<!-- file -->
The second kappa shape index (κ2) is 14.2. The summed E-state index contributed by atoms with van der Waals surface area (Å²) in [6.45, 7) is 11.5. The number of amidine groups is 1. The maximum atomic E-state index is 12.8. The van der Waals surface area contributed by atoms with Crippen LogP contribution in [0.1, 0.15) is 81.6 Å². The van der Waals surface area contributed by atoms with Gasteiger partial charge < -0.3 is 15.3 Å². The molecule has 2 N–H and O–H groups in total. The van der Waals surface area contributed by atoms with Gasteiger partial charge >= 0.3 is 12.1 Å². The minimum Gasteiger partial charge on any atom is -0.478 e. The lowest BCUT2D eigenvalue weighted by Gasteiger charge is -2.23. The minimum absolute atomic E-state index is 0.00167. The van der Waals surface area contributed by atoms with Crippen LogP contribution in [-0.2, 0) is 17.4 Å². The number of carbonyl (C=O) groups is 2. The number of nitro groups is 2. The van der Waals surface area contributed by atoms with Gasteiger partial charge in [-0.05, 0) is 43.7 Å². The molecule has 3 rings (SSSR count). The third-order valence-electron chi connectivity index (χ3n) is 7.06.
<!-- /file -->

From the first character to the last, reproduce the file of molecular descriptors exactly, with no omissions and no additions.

The second kappa shape index (κ2) is 14.2. The summed E-state index contributed by atoms with van der Waals surface area (Å²) in [6.45, 7) is 11.5. The number of amidine groups is 1. The maximum atomic E-state index is 12.8. The van der Waals surface area contributed by atoms with Crippen LogP contribution in [0.1, 0.15) is 81.6 Å². The van der Waals surface area contributed by atoms with Gasteiger partial charge < -0.3 is 15.3 Å². The molecule has 2 N–H and O–H groups in total. The van der Waals surface area contributed by atoms with Gasteiger partial charge >= 0.3 is 12.1 Å². The minimum Gasteiger partial charge on any atom is -0.478 e. The lowest BCUT2D eigenvalue weighted by Gasteiger charge is -2.23. The minimum absolute atomic E-state index is 0.00167. The van der Waals surface area contributed by atoms with Crippen LogP contribution in [-0.2, 0) is 17.4 Å². The number of carbonyl (C=O) groups is 2. The number of nitro groups is 2. The van der Waals surface area contributed by atoms with Gasteiger partial charge in [-0.05, 0) is 43.7 Å². The molecule has 3 rings (SSSR count). The third-order valence-electron chi connectivity index (χ3n) is 7.06.